Record Label: Get On Down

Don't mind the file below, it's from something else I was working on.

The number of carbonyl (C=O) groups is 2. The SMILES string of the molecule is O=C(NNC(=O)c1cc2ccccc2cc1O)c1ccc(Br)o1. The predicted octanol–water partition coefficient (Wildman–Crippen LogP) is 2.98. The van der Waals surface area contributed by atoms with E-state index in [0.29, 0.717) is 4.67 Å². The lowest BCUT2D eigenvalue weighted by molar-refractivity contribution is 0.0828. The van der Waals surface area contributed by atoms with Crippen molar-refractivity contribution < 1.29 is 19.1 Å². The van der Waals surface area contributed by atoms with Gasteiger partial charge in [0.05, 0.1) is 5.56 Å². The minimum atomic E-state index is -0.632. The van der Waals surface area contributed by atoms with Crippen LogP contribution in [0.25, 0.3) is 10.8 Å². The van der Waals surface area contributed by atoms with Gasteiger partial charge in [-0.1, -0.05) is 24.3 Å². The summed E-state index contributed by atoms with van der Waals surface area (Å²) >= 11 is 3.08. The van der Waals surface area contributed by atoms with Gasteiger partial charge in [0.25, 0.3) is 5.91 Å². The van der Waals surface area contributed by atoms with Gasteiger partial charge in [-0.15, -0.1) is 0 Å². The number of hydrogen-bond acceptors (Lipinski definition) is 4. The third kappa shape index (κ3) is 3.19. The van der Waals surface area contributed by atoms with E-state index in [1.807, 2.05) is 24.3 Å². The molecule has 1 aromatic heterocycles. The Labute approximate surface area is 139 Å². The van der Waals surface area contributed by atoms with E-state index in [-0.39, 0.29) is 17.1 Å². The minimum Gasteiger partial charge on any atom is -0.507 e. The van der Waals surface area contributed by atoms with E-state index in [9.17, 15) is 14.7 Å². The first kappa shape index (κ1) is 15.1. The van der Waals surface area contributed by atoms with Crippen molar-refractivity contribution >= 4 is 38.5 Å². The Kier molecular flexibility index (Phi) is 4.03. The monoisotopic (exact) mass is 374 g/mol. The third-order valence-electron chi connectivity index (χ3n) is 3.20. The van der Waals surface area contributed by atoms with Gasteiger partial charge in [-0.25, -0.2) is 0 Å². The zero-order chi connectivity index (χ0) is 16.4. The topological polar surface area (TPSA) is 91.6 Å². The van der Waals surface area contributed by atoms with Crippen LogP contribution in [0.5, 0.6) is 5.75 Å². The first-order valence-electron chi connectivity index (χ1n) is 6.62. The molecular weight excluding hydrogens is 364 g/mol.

“New York’s Harlem River Drive is a dividing line, a highway where the rich zip past the poor,” says singer Jimmy Norman. Eddie Palmieri’s Latin-funk band of the same name tackled these hard truths, playing prisons and speaking to the common man. Ultimately, Norman and Palmieri made a powerful socio-political statement that continues to resonate to this day. - Pablo Yglesias/Wax Poetics When initially released in 1971, many critics panned Eddie Palmieri’s 1971 album Harlem River Drive. Clearly, those critics were wrong. Regardless of critical opinion, the release was not the crossover success Palmieri and Roulette Records had hoped for, at least in the immediate. Over the years the release has developed a following among listeners, DJs and aficionados of rare-grooves. The record may have been recorded towards the end of the Latin soul era, yet it features that genre's wonderful mix of Puerto Rican soul, Spanish Harlem Latin, and New York funk. Palmieri worked with an incredibly talented crew of Latin and R&B session musicians to create this quintessential New York vibe, a synthesis of funk and Afro-Cuban sounds. Contributors include Victor Venegas from Mongo Santamaria’s band, Palmieri’s brother Charlie, an accomplished musician in his own right, Bruce Fowler who went on to join Frank Zappa’s band, Dick Meza who went on to great things with Tito Puente, Ray Barretto and Celia Cruz, as well as Andy Gonzalez who’s pedigree includes recordings with Barretto, Johnny Pacheco, Willie Colon and even Chico O’Farrill. Also appearing Randy Brecker and one of the all-time greatest of the greats Bernard Purdy. An over-arching theme of Harlem River Drive is the thought that, as Palmieri puts it “The U.S. is richest country, all this immense wealth, side by side with the most intense poverty, racial prejudice; how is that possible?” A question that’s perhaps more even more relevant today than it was in 1971. A question that can be further explored with Get On Down’s reissue of this seminal recording.